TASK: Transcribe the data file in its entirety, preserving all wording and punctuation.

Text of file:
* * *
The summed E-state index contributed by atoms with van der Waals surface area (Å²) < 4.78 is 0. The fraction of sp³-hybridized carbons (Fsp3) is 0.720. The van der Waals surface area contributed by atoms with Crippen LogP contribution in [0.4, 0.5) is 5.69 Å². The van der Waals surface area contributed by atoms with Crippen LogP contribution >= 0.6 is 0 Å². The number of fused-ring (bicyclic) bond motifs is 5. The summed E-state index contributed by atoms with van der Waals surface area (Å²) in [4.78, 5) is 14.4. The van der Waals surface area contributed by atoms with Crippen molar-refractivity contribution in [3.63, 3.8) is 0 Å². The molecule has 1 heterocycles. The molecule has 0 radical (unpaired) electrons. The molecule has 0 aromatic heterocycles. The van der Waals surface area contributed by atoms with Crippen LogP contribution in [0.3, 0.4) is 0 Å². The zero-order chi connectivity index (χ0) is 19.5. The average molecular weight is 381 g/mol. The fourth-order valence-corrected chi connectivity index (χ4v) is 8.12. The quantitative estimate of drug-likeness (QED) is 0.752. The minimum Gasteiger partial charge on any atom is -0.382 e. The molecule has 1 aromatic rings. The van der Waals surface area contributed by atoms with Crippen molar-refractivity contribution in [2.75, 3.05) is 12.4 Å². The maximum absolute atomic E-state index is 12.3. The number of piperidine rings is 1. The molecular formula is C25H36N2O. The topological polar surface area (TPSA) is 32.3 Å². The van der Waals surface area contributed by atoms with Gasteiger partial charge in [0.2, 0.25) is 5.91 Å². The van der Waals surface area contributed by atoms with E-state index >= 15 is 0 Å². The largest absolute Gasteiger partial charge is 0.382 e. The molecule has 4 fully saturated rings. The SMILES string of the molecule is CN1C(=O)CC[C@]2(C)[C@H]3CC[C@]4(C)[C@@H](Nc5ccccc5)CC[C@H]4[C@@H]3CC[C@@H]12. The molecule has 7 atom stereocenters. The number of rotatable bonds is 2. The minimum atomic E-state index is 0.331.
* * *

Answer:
The summed E-state index contributed by atoms with van der Waals surface area (Å²) < 4.78 is 0. The fraction of sp³-hybridized carbons (Fsp3) is 0.720. The van der Waals surface area contributed by atoms with Crippen LogP contribution in [0.4, 0.5) is 5.69 Å². The van der Waals surface area contributed by atoms with Crippen LogP contribution >= 0.6 is 0 Å². The number of fused-ring (bicyclic) bond motifs is 5. The summed E-state index contributed by atoms with van der Waals surface area (Å²) in [4.78, 5) is 14.4. The van der Waals surface area contributed by atoms with Crippen molar-refractivity contribution in [3.63, 3.8) is 0 Å². The molecule has 1 heterocycles. The molecule has 0 radical (unpaired) electrons. The molecule has 0 aromatic heterocycles. The van der Waals surface area contributed by atoms with Crippen LogP contribution in [0.3, 0.4) is 0 Å². The zero-order chi connectivity index (χ0) is 19.5. The average molecular weight is 381 g/mol. The fourth-order valence-corrected chi connectivity index (χ4v) is 8.12. The quantitative estimate of drug-likeness (QED) is 0.752. The minimum Gasteiger partial charge on any atom is -0.382 e. The molecule has 1 aromatic rings. The van der Waals surface area contributed by atoms with Crippen molar-refractivity contribution in [2.75, 3.05) is 12.4 Å². The maximum absolute atomic E-state index is 12.3. The number of piperidine rings is 1. The molecular formula is C25H36N2O. The topological polar surface area (TPSA) is 32.3 Å². The van der Waals surface area contributed by atoms with Gasteiger partial charge in [0.2, 0.25) is 5.91 Å². The van der Waals surface area contributed by atoms with E-state index >= 15 is 0 Å². The largest absolute Gasteiger partial charge is 0.382 e. The molecule has 4 fully saturated rings. The SMILES string of the molecule is CN1C(=O)CC[C@]2(C)[C@H]3CC[C@]4(C)[C@@H](Nc5ccccc5)CC[C@H]4[C@@H]3CC[C@@H]12. The molecule has 7 atom stereocenters. The number of rotatable bonds is 2. The minimum atomic E-state index is 0.331.